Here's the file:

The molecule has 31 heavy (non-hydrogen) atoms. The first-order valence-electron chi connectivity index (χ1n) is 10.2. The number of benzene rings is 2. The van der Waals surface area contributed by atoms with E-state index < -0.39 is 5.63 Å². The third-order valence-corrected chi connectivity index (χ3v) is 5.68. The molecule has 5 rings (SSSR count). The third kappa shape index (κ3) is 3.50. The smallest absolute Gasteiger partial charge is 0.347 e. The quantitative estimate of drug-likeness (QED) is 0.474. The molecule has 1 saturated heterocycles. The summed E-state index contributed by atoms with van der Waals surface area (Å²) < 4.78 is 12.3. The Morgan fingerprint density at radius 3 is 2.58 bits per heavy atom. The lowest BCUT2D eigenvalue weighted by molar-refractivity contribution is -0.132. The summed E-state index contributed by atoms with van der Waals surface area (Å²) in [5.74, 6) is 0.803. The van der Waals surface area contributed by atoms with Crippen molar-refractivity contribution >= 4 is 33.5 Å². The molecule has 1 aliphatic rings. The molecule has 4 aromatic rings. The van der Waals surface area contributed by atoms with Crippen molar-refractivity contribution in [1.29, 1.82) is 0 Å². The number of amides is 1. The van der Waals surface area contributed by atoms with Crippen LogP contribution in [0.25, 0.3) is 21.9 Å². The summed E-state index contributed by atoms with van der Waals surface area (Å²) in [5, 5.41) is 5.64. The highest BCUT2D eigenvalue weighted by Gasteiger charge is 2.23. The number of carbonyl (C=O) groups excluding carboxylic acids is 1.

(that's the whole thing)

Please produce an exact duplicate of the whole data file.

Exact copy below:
The molecule has 31 heavy (non-hydrogen) atoms. The first-order valence-electron chi connectivity index (χ1n) is 10.2. The number of benzene rings is 2. The van der Waals surface area contributed by atoms with E-state index < -0.39 is 5.63 Å². The third-order valence-corrected chi connectivity index (χ3v) is 5.68. The molecule has 5 rings (SSSR count). The third kappa shape index (κ3) is 3.50. The smallest absolute Gasteiger partial charge is 0.347 e. The quantitative estimate of drug-likeness (QED) is 0.474. The molecule has 1 saturated heterocycles. The summed E-state index contributed by atoms with van der Waals surface area (Å²) < 4.78 is 12.3. The Morgan fingerprint density at radius 3 is 2.58 bits per heavy atom. The lowest BCUT2D eigenvalue weighted by molar-refractivity contribution is -0.132. The summed E-state index contributed by atoms with van der Waals surface area (Å²) in [5.74, 6) is 0.803. The van der Waals surface area contributed by atoms with Crippen molar-refractivity contribution >= 4 is 33.5 Å². The molecule has 1 aliphatic rings. The molecule has 4 aromatic rings. The van der Waals surface area contributed by atoms with Crippen molar-refractivity contribution in [1.29, 1.82) is 0 Å². The number of amides is 1. The van der Waals surface area contributed by atoms with Crippen LogP contribution in [0.25, 0.3) is 21.9 Å². The summed E-state index contributed by atoms with van der Waals surface area (Å²) in [5, 5.41) is 5.64. The highest BCUT2D eigenvalue weighted by Gasteiger charge is 2.23. The number of carbonyl (C=O) groups excluding carboxylic acids is 1.